I must admit though there was a time when I felt like the forgotten member of the athletics team being up in Loughborough, as not only had the games started but whilst the athletics programme was also underway I was the sole Team GB athlete remaining in Loughborough. I guess my fellow team mate and marathon runner Scott Overall may have also felt the same given that he was on his own out in Portugal for the remaining days before the Marathon. It was worth the wait but more on the race itself in a moment.

I guess my true Olympic experience started the day I arrived in London, that was Thursday 9th August, 3 days before the Olympic Marathon. As soon I sent foot in the capital you could sense the Olympic vibe across the city and everyone seemed it great spirits and certainly travelling in my Team GB kit also attracted a fair bit of attention. Given that I had arrived in the village only 3 days before my race I was quite conscious of staying well rested and not getting too invovled or excited by the games itself. However with my race finishing in the city and not the stadium I was quite keen to see the stadium in all its glory with athletics in full swing, so on my first night there I went to stadium to check it out and what a night to go! I witnessed probably the best mens 800m race of all time, with David Rudisha winning in World Record, and the last placed athlete coming home in what would normal pick you up a medal if not a gold in previous Olympics! Oh and some guy called Bolt also won a 200m race that night too.

My remaining days before my race were somewhat uneventful considering I was in the Olympic village in the one of the biggest City's of the World with the biggest sporting event going around me but it did at least give me time to focus mentally and soak up my thoughts and feeling about the race and what I wanted from it. One thing that was nice was a very quick family reunion the night before the race, having not seen my family (skype calls aside) for some 7 weeks. I met my wife and 4 year old son (who's birthday I had missed the week before) in Hyde Park. The night before the race myself & Scott Overall were staying in a hotel nearer to the start of the race. Seeing my excited 4 years olds face again after time away never fails to put a big smile back on my face. Unfortunately I would have to wait until after the games to see my daughter again though, she is only 1 year old (I missed her birthday last month too!) and a hectic London probably wouldn't have been the best place for her and would also have been hell for my wife to juggle two kids at the race, Thomas at least will hopefully be old enough to recall some of the day too.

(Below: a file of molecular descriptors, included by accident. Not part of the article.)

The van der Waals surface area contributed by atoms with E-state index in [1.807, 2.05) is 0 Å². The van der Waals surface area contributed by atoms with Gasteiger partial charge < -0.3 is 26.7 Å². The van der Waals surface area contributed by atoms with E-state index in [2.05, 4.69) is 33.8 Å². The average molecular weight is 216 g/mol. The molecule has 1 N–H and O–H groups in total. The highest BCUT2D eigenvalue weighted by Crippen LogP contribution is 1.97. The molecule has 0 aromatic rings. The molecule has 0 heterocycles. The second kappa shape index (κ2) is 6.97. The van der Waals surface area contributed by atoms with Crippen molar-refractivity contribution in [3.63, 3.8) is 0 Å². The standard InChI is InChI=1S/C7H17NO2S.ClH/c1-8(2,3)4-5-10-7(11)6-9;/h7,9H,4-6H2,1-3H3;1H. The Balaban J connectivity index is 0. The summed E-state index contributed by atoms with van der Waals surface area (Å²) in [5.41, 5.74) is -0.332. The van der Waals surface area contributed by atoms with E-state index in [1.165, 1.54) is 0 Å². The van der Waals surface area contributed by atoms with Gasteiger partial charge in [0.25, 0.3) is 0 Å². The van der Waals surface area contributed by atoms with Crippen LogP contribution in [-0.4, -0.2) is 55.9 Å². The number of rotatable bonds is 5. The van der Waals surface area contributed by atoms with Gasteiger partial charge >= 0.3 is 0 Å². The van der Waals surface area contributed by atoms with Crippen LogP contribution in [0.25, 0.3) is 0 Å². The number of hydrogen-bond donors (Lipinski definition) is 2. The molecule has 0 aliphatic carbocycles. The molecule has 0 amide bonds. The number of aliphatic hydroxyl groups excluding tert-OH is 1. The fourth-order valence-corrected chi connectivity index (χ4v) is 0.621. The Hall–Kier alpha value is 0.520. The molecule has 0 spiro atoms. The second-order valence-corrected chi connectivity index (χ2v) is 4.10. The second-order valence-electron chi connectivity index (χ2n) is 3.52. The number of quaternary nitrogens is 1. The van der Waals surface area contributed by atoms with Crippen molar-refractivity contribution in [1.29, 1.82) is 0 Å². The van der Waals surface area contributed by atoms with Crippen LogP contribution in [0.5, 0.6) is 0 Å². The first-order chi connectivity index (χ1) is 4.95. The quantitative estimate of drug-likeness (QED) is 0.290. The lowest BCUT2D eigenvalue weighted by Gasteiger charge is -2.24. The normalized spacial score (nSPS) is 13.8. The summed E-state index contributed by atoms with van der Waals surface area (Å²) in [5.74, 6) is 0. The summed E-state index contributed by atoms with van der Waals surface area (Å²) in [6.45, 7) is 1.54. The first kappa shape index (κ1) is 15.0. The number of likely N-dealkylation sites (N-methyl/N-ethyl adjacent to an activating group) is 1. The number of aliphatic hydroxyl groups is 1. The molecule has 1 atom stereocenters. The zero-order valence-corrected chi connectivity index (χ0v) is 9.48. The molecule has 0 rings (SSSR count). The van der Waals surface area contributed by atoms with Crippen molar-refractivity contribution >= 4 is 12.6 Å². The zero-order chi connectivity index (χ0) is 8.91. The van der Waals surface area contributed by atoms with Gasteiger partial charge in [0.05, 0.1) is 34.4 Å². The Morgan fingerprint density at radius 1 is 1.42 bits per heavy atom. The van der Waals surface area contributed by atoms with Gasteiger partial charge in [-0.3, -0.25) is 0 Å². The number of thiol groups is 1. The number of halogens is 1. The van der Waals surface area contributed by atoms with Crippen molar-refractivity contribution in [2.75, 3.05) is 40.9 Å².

The day and race itself will be one I'll never forget, even if I am to go to another Olympics Games it is never likely to provide the such an incredible atmosphere that I experienced in London. I've never seen so many passionate spectators lining a road race, walls, rooftops and flag poles! The noise was quite literally deafening on certain points of the course too, leaving my ears ringing during the race. In the early stages of the race I was conscious to not get too carried away by it all but it certainly gave me a huge lift over the closing stages when things were hurting with the wheels starting falling off with 5km to go. The conditons on the day as anyone who was there or indeed watched the race, were hot, with temparatures supposedily getting up into the high 20's. If someone had offered me those condition in advance however I would have bitten their hand off. I'm not phased by hot conditions in fact I enjoy them but I guess thats because I've performed well in these type of conditions before and if you can judge the race and conditions well there are a lot of places to be had in final quarter of the race. Whilst I'm proud of my performance on the day I can't help but think there was another 10 places or so to be had if I had judged the race slightly better, after-all I went through half way in 66.30 and finished in 2.17.00.

When I returned to Guernsey someone asked me I'd had an 'Olympic moment'... he was refering to that lasting memory that would stick in mind, and whilst essentially I have many, one of the standout moments has to actually be after the race. London Marathon had arranged a venue for friends and family and after the race I headed over there. The response I received when I entered the pub was pretty overwelming and capped off my Olympics. Even my dad had a tear in his eye and I don't even think I have ever seen my dad shed a tear before. 
What capped it all off for me was the support and reaction of others, the British public really made the Olympic atmosphere and enhanced some fantastic memories but coming from Guernsey it was incredibly to see so many Guernsey flags lining the route, this made it that bit more special to me  having shared it with them.